Crocodile Farming - Feral Food Shortage
Crocodile farms are finding quality feral meat for their reptiles harder to come by. This shortage is due to the rising price and demand for feral buffalo and cattle due to the live export market.
ABC Rural reported the price pressure has forced pet meat suppliers like Owen 'Bluey' Pugh and his wife Janelle to travel thousands of kilometres to central Australia.
The pair has been negotiating access with cattle stations to shoot the feral camels and horses on their properties for processing into crocodile food.
"We are having to go further and further afield because the buffalo industry has picked up a fair bit and now buffalo is worth a lot of money," Mr Pugh said.
"Pet meat can't compete with the price of human consumption buffalo."
The long distances from their base in Katherine to central Australia mean the Pughs have to spend weeks at a time out in the bush.
"There is a lot of logistical problems storing meat that long, not to mention the fuel that is used, but we feel that it is worth it," Mr Pugh said.
"It has cut down on our margins a bit, but as time progresses if we keep it alive and the season dries up perhaps we will move further northward."
The Pughs can accrue six tonnes of meat on a single shooting trip.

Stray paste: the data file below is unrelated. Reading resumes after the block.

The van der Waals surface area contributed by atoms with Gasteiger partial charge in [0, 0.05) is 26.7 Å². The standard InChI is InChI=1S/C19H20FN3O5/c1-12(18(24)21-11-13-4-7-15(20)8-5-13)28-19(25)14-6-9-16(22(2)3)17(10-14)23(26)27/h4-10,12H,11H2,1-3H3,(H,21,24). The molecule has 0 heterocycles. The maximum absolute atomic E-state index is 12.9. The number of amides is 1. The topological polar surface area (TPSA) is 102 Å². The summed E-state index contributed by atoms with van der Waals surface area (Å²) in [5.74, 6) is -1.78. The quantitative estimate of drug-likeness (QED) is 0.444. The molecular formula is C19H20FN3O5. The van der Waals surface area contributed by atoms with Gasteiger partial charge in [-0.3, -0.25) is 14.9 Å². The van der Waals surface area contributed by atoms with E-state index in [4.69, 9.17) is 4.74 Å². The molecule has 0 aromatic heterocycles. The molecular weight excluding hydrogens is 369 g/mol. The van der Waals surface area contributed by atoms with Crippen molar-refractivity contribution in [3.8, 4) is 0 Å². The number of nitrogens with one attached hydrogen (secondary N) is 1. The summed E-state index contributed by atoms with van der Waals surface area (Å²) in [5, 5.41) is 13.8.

Upon their return they cut the meat into manageable pieces and assess its quality and freshness.
"If it is a little bit smelly and off then we have to discard it," Ms Pugh said.
"You can't sell rotten meat to anybody, even though they are crocodiles."
For decades the Pughs ran a crocodile farm at Coolibah Station, south-west of Katherine, before they were bought out by French fashion company Louis Vuitton.
Mr Pugh said during his 30 years in the crocodile industry, sourcing fresh, quality red meat for crocodile farms had never been so difficult.
"Crocodile farms use a lot of chicken heads but they come at a cost and they are seasonal. The problem with chicken heads is that they are oily and don't have a lot of protein," he said.
"Lean red meat is definitely the preferred food. It is high in phosphorous and other vitamins, so crocs grow really well on it.
Mr Pugh beleives that removing feral animals benefits everyone but he still needs more properties.
"There is a greater competition for feed in drier areas. If [cattle stations] are dealing with a couple of hundred less animals then there is a lot more food left for their own stock," he said.
"In some of areas out along the Tanami Road, they are supporting more [feral] horses and camels than they are cattle.
"By reducing their numbers [pastoralists] can fix their fences and they can utilise their waters better."
ne of the places Mr Pugh has been shooting feral animals is at Mt Denison Station, roughly 300 kilometres north-west of Alice Springs.
Owner Dianne Martin said when Mr Pugh got in touch with her about the proposal, she was quick to get on board, as her property has upwards of 600 — 700 feral camels and horses competing with her cattle for feed.
"We have a big horse problem and now a lot of camels are coming in as it's getting drier," Ms Martin said.
"They do so much damage to the trap paddocks and the fencing and things.
"We shoot them, but the meat is wasted, so it's much better for them to be shot, boned out, and the meat used instead of having carcasses around."